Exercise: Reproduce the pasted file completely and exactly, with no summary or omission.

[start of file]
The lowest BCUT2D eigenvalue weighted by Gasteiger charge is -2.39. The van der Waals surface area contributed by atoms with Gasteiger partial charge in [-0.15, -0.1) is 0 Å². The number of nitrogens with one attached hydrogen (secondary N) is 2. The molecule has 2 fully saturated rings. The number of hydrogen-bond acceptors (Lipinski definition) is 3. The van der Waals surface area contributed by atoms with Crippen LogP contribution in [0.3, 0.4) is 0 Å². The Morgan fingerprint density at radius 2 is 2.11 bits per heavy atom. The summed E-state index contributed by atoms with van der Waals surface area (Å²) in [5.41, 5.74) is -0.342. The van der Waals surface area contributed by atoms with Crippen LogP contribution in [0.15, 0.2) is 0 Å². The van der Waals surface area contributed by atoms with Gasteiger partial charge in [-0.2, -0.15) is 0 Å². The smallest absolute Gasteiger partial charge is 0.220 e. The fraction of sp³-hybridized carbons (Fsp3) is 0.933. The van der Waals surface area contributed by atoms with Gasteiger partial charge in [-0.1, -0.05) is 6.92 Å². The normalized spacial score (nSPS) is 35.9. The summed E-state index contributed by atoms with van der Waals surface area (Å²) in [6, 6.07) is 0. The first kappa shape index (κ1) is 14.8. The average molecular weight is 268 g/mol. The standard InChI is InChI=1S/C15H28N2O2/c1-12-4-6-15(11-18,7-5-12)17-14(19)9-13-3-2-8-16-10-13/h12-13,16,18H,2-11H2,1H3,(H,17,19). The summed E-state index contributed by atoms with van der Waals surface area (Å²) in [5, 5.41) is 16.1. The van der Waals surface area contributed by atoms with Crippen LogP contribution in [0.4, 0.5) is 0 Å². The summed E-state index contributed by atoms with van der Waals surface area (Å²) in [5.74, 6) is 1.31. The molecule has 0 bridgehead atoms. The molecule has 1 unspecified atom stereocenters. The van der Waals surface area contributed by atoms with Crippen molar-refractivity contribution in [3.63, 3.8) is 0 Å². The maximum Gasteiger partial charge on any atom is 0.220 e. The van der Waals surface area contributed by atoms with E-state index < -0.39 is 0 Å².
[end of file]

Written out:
The lowest BCUT2D eigenvalue weighted by Gasteiger charge is -2.39. The van der Waals surface area contributed by atoms with Gasteiger partial charge in [-0.15, -0.1) is 0 Å². The number of nitrogens with one attached hydrogen (secondary N) is 2. The molecule has 2 fully saturated rings. The number of hydrogen-bond acceptors (Lipinski definition) is 3. The van der Waals surface area contributed by atoms with Crippen LogP contribution in [0.3, 0.4) is 0 Å². The Morgan fingerprint density at radius 2 is 2.11 bits per heavy atom. The summed E-state index contributed by atoms with van der Waals surface area (Å²) in [5.41, 5.74) is -0.342. The van der Waals surface area contributed by atoms with Crippen LogP contribution in [0.15, 0.2) is 0 Å². The van der Waals surface area contributed by atoms with Gasteiger partial charge in [-0.2, -0.15) is 0 Å². The smallest absolute Gasteiger partial charge is 0.220 e. The fraction of sp³-hybridized carbons (Fsp3) is 0.933. The van der Waals surface area contributed by atoms with Gasteiger partial charge in [-0.1, -0.05) is 6.92 Å². The normalized spacial score (nSPS) is 35.9. The summed E-state index contributed by atoms with van der Waals surface area (Å²) in [6, 6.07) is 0. The first kappa shape index (κ1) is 14.8. The average molecular weight is 268 g/mol. The standard InChI is InChI=1S/C15H28N2O2/c1-12-4-6-15(11-18,7-5-12)17-14(19)9-13-3-2-8-16-10-13/h12-13,16,18H,2-11H2,1H3,(H,17,19). The summed E-state index contributed by atoms with van der Waals surface area (Å²) in [5, 5.41) is 16.1. The van der Waals surface area contributed by atoms with Crippen LogP contribution in [0.4, 0.5) is 0 Å². The summed E-state index contributed by atoms with van der Waals surface area (Å²) in [5.74, 6) is 1.31. The molecule has 0 bridgehead atoms. The molecule has 1 unspecified atom stereocenters. The van der Waals surface area contributed by atoms with Crippen molar-refractivity contribution in [3.63, 3.8) is 0 Å². The maximum Gasteiger partial charge on any atom is 0.220 e. The van der Waals surface area contributed by atoms with E-state index < -0.39 is 0 Å².